Near the presidential palace, thousands of Islamists gathered in a show of support for Mr Morsi outside the Rabia al-Adawiya Mosque. Some backers wore home-made body armour and construction helmets and carried shields and clubs – precautions, they said, against possible violence.
There is a sense among opponents and supporters of Mr Morsi that the protests are make-or-break, raising concerns that the two camps will come to blows, even as each side insists it won’t start violence. Already at least seven people, including an American student, have been killed in clashes the past week.
The demonstrations are the culmination of polarisation and instability that have been building since Mr Morsi’s inauguration last year as Egypt’s first freely elected leader. The past year has seen multiple political crises, bouts of bloody clashes and a steadily worsening economy, with power cuts, fuel shortages, rising prices and persistent lawlessness and crime.
In one camp are the president and his Islamist allies, including the Muslim Brotherhood and more hard-line groups. They say street demonstrations cannot be allowed to remove a leader who won a legitimate election, and they accuse Mubarak loyalists of being behind the campaign in a bid to return to power. Hard-liners have given the confrontation a sharply religious tone, denouncing Mr Morsi’s opponents as “enemies of God” and infidels.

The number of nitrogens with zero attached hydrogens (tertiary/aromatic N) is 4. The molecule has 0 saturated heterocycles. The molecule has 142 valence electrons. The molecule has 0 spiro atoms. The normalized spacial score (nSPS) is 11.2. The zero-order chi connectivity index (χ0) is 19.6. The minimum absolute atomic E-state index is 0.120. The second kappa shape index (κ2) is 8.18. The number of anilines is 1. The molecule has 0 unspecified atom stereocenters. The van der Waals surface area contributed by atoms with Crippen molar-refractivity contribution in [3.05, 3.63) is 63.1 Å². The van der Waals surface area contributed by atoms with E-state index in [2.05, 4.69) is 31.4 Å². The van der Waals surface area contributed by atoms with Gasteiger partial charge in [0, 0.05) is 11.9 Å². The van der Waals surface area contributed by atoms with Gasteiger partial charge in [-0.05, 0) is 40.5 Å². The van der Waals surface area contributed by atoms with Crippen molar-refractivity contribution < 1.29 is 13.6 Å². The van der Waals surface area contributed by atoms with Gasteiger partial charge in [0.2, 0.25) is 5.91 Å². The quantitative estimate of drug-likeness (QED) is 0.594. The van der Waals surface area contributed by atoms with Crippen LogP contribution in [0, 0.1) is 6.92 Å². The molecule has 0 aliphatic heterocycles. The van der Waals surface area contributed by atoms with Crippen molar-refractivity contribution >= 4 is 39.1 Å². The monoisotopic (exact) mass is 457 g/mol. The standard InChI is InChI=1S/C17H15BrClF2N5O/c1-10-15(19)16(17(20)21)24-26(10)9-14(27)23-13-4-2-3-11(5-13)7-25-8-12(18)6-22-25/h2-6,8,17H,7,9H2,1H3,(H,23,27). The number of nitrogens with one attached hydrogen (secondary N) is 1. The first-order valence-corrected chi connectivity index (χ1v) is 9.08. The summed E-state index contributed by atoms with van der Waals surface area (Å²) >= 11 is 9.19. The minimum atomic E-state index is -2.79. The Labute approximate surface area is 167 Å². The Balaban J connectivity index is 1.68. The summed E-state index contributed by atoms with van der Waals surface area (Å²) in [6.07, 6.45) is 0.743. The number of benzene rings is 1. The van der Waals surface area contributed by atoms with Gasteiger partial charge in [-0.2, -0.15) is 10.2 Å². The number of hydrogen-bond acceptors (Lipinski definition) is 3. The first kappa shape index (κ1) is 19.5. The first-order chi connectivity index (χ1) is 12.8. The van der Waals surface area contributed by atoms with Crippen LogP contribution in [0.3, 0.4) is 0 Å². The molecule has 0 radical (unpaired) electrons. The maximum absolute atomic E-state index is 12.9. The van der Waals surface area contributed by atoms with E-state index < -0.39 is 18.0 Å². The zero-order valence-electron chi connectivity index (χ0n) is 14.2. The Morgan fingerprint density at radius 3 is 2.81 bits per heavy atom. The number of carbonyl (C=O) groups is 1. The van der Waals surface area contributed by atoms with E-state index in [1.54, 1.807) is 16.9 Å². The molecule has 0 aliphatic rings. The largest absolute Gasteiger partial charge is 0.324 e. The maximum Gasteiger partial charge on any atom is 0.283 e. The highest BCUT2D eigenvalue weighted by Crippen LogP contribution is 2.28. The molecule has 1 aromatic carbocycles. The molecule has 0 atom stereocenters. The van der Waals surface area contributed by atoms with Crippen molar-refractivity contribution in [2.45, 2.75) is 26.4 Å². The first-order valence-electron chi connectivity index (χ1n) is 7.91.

On the other side is an array of secular and liberal Egyptians, moderate Muslims, Christians – and what the opposition says is a broad sector of the general public that has turned against the Islamists. They say the Islamists have tried to monopolise power, infusing government with their supporters, forcing through a constitution they largely wrote and giving religious extremists a free hand, all while failing to manage the country.
The opposition believes that, with sheer numbers in the street, it can pressure Mr Morsi to step down – perhaps with the added weight of the powerful military if it signals that the president should go.
“Today is the Brotherhood’s last day in power,” said Suliman Mohammed, a manager of a seafood company protesting at Tahrir. “Morsi did not accomplish any of the  revolution’s goals.”
Mohammed Abdel-Salam, 21, said he came out because he wanted early presidential elections. “If he is so sure of his popularity why doesn’t he want to organise early elections? If he wins it, we will tell the opposition to shut up.”